Psychiatrist Professor Stephen Lawrie talks about his CoDI show, which explores why he thinks mental illness is needlessly controversial…
Mental illness is stigmatised and controversial. So much so that it dare not even speak its name! We talk these days of ‘mental health’ – a euphemism that allow people to talk about some of the issues, which is probably a good thing, but also reinforces that it is somehow different from all the illnesses we can talk about, e.g. cancer, heart disease etc. Where psychiatry does differ from the rest of medicine is in (generally) lacking diagnostic tests – but, contrary to pervasive myths, our diagnoses are similarly reliable and our treatments are just as effective. Physical illness however gets much more funding for services and research, and more positive press and other media coverage than mental illness. Other doctors criticise psychiatry for being ‘soft’ and ‘unscientific’ while many mental health professionals, journalists and other commentators, especially from arts and humanities’ backgrounds, complain it is too ‘biological’ and inhumane. Some ‘psychiatric survivors’ bitterly criticise the treatment they got, still others that they didn’t get any from underfunded and overstretched services.
My show discusses the controversy behind these attitudes to mental illness and the role of psychiatry, and offers a different perspective. Here’s a brief preview….
Most controversy in mental illness seems to centre around two core issues: whether diagnostic categories have value, and, relatedly, whether treatments work. In 2014, a landmark report in Nature, the worlds’ leading scientific journal, reported finding 108 genetic regions which were associated with schizophrenia. This makes schizophrenia research arguably the most successful such field in the whole of medicine. If this had concerned any other branch of medicine, such as cancer, this would be seen as a major breakthrough. But the on-line discussion about this research degenerated into ridiculous assertions that the researchers were Nazi’s.
If diagnosis is controversial, treatment and, in particular whether it should be pharmaco- or psycho-therapy, is downright contentious. A paper published in the Lancet showed that some patients with schizophrenia did well with Cognitive-Behavioural Therapy. This prompted media headlines such as ‘time to flush the meds?’. While these are probably examples of sub-editors devising catchy headlines to attract reader attention, they fan the flames of controversy.
Some of these problems can be attributed to psychiatry’s sometime ignominious history, but the same could be said about many other parts of medicine. To some extent, some psychiatrists (especially academics like myself) can be blamed for over-stating the value and promise of biological approaches to understanding and developing new drug treatments. Yet even critics such as Andrew Scull in his recent ‘Madness in Civilisation’ acknowledges that we have made some progress. Psychiatrists and mental health professionals must also accept their share of responsibility for failing to communicate the evidence for what they do to the public and their patients.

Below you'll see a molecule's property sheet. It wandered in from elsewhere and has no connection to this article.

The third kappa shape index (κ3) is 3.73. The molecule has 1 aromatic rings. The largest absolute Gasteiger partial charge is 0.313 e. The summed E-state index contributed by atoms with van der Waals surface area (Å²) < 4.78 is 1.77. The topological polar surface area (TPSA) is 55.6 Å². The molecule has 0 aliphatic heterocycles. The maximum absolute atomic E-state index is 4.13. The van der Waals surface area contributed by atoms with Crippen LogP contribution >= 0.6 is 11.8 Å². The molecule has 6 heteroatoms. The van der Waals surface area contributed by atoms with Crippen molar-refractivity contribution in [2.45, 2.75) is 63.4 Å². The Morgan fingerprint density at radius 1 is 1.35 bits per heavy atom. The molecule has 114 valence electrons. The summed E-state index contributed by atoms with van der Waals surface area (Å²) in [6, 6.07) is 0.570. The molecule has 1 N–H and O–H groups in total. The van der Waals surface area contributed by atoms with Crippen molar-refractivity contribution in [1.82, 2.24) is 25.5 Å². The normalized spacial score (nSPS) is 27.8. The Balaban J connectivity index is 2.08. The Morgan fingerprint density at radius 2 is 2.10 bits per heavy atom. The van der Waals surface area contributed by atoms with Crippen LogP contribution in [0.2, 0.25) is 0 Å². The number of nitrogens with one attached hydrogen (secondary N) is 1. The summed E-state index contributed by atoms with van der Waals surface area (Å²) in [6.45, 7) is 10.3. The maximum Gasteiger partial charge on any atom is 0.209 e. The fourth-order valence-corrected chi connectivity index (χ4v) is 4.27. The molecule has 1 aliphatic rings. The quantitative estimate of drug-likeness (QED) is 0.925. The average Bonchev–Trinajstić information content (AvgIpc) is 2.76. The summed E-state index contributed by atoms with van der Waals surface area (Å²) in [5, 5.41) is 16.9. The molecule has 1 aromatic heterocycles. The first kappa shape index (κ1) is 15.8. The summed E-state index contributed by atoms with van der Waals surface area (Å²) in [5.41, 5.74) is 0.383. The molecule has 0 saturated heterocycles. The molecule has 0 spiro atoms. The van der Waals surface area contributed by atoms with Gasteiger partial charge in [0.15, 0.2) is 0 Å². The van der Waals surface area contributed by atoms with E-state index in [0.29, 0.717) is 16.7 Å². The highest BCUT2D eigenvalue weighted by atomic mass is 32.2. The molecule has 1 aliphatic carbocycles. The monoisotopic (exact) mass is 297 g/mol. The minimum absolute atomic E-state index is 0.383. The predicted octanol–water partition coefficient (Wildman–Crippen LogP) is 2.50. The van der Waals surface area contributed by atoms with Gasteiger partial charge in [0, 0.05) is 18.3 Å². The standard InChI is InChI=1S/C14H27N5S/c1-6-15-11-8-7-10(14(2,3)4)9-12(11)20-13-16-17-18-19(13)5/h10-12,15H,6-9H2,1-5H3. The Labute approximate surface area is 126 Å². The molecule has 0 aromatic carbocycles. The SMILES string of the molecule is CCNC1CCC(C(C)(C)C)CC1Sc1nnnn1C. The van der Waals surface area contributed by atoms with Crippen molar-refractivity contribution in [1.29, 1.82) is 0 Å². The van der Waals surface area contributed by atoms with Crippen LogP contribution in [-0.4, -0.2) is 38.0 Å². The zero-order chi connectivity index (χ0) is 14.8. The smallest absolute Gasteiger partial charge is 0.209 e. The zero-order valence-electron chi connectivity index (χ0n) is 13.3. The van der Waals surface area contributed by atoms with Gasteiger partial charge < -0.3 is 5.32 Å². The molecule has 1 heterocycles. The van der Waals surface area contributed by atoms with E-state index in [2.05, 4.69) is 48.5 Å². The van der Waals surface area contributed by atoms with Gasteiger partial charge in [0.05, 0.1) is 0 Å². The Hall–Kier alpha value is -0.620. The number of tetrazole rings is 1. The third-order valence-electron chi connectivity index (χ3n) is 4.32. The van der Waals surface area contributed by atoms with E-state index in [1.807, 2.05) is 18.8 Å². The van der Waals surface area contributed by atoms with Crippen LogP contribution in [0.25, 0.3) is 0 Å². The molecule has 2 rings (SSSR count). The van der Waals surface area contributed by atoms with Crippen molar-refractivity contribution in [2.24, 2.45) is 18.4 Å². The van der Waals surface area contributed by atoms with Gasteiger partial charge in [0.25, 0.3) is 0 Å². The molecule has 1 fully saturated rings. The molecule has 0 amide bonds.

Damned by association
In my opinion, much of the negativity towards psychiatry can be attributed to the stigmatisation of people with mental illness. Psychiatrists and our practices are partly criticised and damned by association. Patients have to deal daily with relationship, occupational and social problems because of people’s often false assumptions about their illnesses, e.g. that people with schizophrenia are dangerous and incurable, and that people with depression just aren’t trying hard enough. And that in turn can be attributed to a lack of awareness of, or sometimes an ignorance about, the realities of mental illness.
Until you have had to detain someone for their own or others safety it is difficult to appreciate just how ill some people can be. And until you have seen first-hand how someone benefits from antipsychotic or antidepressants in a week or two it is difficult to appreciate how effective treatment usually is. This is why it so important that people hear patients’ stories. But of course, that very discrimination and prejudice makes it difficult for patients and carers to admit to taking and benefitting from treatment. Hence the value of the celebrity disclosure – people who are widely admired are less likely to be tarnished by such confessions.
The fundamental reason – and an opportunity!
But we are still missing the crucial point. We all perceive, over-simplistically, our minds as separate from our bodies; even though we know that physical influences, like alcohol and drugs, can alter our experience. We tend to see mental ills as having mental causes, hence antipathy to genetic and other body-focussed research, and therefore favour talking treatments for them. But both mind and body are in general equally important in understanding all illness.
Ultimately, then, mental illness is so controversial because it is so interesting! It touches on what we are, what makes us human – it concerns our-very-selves! This is a two-sided sword we can turn to our advantage. The subject is so inherently fascinating that educators and writers can retain interest while being balanced.
To explore this controversial topic further, you can book tickets here to see my show, Why is mental illness so goddam controversial?, on August 11, 8.10pm, New Town Theatre.